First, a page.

McDonald says “Mr. Salaff approaches each student and each coaching session with ultimate kindness, care, and gentleness. From the moment you begin an interaction with him, he is 100 percent in the moment with you, treating you with his full respect and attention … almost like colleagues. … It is an honor to carry his name with us as we make music together!” Rodgers agrees, noting that “I have met very few who match his level of passion for music, kindness, and warmth. He treats all of his students as if they are family. … I have always marveled at his ability to get the best out of his students.”
What is chamber music?
Chamber music is written for a small number of performers, often one per part. This is a quite a contrast to a symphony orchestra which will have a dozen or more playing each of the first and second violin, viola and cello parts, for example. Chamber music is typically performed without a conductor, requiring a level of silent coordination that can be stunning to behold. Asked by the Beacon what is required to achieve that level of rapport, Katz replied “It depends who you ask. The Yings started out as brothers and sister, so they brought something early on that took us a few more years to develop. Certain musicians have an instant rapport and they learn to feed on each other. I don’t know. How long does it take to fall in love? It’s that kind of story, you know?”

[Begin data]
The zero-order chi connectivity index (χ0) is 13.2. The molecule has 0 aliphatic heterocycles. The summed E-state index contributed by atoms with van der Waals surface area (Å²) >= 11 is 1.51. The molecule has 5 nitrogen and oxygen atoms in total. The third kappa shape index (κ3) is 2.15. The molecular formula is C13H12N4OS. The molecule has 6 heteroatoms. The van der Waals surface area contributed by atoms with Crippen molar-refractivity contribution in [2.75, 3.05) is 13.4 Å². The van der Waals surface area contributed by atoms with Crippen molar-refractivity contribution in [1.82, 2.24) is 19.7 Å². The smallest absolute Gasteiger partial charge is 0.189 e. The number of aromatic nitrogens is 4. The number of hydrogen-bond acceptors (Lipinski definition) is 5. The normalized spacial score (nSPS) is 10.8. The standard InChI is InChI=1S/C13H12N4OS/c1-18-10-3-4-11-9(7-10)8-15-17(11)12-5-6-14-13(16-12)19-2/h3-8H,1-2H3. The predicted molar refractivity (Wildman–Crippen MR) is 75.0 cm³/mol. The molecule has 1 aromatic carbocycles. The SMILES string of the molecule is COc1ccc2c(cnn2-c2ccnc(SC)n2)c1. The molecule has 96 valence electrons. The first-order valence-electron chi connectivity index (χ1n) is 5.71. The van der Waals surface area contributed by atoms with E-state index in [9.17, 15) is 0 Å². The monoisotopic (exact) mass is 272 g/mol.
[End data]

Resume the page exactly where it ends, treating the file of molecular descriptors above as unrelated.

Adds Rodgers: “Chamber music provides a great balance between the intimacy of a solo recital and the grandness of a symphony orchestra concert. . . I think audiences find it fascinating to see and hear the interaction between performers, and chamber music facilitates that interaction. Some of my most memorable experiences, both as a performer and concertgoer, are chamber music performances.”
CQ violist Atar Arad, interviewed for the 1983 documentary “In the Mainstream,” says “I think that the best repertoire is in the string quartets (of course I would say this). When I listen to the third symphony of Mahler I think that this is best music one can dream of. But there are so many involved that if one of those is really not at his best, the symphony does not always suffer as much as does a quartet if someone is playing out of tune or is not at his best form. This is why so many composers are attracted to this string quartet form and render it the top of their creativity. It is a combination of the capacity of the individual and the standard of teamwork. There is no more beautiful combination than this.”
Arad joined the faculty of the Jacobs School of Music at Indiana University after the quartet disbanded and turned to composition. A string trio of Arad’s will be performed on April 3 as part of the Clark Residency.
Selected Cleveland Quartet recordings can be heard on YouTube.
Clark Residency- CQ weekend Public Events
No tickets required
5:00-6:30 Chamber Music Class: Peter Salaff (Hatch Hall)
Saturday April 2, 2022
10-11:30: Chamber Music Class: Paul Katz (Ciminelli Formal Lounge)
1-3: Concurrent Instrument Classes: Don Weilerstein (Hatch Hall), Atar Arad (Ciminelli Formal Lounge), Paul Katz (ESM442)
3-4:30: Chamber Music Class: James Dunham (Hatch Hall)
5-6:15 Panel Discussion: Everyone (Hatch Hall)
Sunday April 3, 2022
9:30 AM: CQ movie watching and coffee hour, socializing (Ciminelli Formal Lounge)
12-1: Informal Concert in Kilbourn Hall: Arad and Brahms
- Atar Arad “From Here to There” (Atar Arad; Robin Scott, Ying Quartet; Ahrim Kim, RPO)
- Brahms String Sextet in Bb, Op. 18 (Donald Weilerstein; James Dunham; Annie Fullard, Cavani Quartet; Phillip Ying, Ying Quartet; Elizabeth Anderson, Meliora Quartet; and Tom Rosenberg, Chester Quartet
Kent Gardner is Rochester Beacon opinion editor. The Beacon welcomes comments from readers who adhere to our comment policy including use of their full, real name.